Article

# Distribution of time-energy entanglement over 100 km fiber using superconducting single-photon detectors.

Edward L. Ginzton Laboratory, Stanford University, Stanford, California 94305, USA.

Optics Express (Impact Factor: 3.53). 05/2008; 16(8):5776-81. DOI: 10.1364/OE.16.005776 Source: PubMed

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**ABSTRACT:**To date, all schemes for entanglement distribution needed to send entangled particles or a separable mediating particle among distant participants. Here, we propose a counterfactual protocol for entanglement distribution against the traditional forms, that is, two distant particles can be entangled with no physical particles travel between the two remote participants. We also present an alternative scheme for realizing the counterfactual photonic entangled state distribution using Michelson-type interferometer and self-assembled GaAs/InAs quantum dot embedded in a optical microcavity. The numerical analysis about the effect of experimental imperfections on the performance of the scheme shows that the entanglement distribution may be implementable with high fidelity.Optics Express 04/2014; 22(8):8970-8984. · 3.53 Impact Factor - [Show abstract] [Hide abstract]

**ABSTRACT:**In this paper, the energy-time entangled photon-pairs at 1.5 μm are generated by the spontaneous four wave mixing (SFWM) in optical fibers under continuous wave (CW) pumping. The energy-time entanglement property is demonstrated experimentally through an experiment of Franson-type interference. Although the generation rates of the noise photons are one order of magnitude higher than that of the photon-pairs under CW pumping, the impact of noise photons can be highly suppressed in the measurement by a narrow time domain filter supported by superconducting nanowire single photon detectors with low timing jitters and time correlated single photon counting (TCSPC) module with high time resolution. The experiment results show that the SFWM in optical fibers under CW pumping provides a simple and practical way to generate energy-time entanglement at 1.5 μm, which has great potential for long-distance quantum information applications over optical fibers.Optics Express 01/2014; 22(1):359-68. · 3.53 Impact Factor - [Show abstract] [Hide abstract]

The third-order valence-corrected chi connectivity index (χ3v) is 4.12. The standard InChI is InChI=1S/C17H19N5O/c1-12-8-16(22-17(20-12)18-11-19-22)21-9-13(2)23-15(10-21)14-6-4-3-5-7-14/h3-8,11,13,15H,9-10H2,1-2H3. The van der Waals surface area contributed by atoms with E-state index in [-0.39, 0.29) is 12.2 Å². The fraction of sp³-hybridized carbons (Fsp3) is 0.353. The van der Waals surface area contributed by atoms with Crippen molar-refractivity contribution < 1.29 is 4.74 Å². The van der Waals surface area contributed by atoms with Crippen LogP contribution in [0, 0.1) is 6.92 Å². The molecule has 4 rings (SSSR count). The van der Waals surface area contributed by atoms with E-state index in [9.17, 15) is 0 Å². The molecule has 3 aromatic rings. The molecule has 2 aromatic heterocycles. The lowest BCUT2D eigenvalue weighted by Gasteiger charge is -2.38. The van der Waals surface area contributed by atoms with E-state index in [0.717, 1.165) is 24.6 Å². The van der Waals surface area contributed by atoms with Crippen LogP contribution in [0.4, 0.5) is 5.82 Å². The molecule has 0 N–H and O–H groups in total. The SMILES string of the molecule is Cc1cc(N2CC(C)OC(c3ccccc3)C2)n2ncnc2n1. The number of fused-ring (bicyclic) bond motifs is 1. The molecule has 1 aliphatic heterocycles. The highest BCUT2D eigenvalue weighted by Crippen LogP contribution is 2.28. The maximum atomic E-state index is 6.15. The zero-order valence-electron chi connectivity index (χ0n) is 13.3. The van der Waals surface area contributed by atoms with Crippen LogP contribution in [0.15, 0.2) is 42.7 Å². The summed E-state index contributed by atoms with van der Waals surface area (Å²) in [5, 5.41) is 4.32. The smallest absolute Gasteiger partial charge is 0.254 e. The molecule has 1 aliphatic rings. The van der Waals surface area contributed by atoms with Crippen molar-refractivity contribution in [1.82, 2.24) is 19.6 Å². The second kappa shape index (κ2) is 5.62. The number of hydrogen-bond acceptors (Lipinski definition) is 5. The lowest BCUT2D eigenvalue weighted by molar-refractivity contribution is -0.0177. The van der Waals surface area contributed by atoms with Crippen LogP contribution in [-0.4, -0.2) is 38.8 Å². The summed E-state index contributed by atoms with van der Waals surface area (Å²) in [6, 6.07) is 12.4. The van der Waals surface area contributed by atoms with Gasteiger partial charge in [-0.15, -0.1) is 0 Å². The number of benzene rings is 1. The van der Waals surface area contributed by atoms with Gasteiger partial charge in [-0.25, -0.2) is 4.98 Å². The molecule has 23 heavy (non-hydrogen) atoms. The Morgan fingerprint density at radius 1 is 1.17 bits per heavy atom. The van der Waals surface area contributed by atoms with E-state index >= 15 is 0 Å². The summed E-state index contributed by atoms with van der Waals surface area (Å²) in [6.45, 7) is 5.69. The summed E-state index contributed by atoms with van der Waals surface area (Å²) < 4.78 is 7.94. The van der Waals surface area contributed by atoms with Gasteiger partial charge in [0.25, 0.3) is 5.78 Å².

**ABSTRACT:**The paper explores the fundamental physical principles of quantum mechanics (in fact, quantum field theory) that limit the bit rate for long distances and examines the assumption used in this exploration that losses can be ignored. Propagation of photons in optical fibers is modelled using methods of quantum electrodynamics. We define the "photon duration" as the standard deviation of the photon arrival time; we find its asymptotics for long distances and then obtain the main result of the paper: the linear dependence of photon duration on the distance when losses can be ignored. This effect puts the limit to joint increasing of the photon flux and the distance from the source and it has consequences for quantum communication. Once quantum communication develops into a real technology (including essential decrease of losses in optical fibres), it would be appealing to engineers to increase both the photon flux and the distance. And here our "photon flux/distance effect" has to be taken into account. This effect also may set an additional constraint to the performance of a loophole free test of Bell's type—to close jointly the detection and locality loopholes.Foundations of Physics 03/2014; 44(4). · 1.14 Impact Factor

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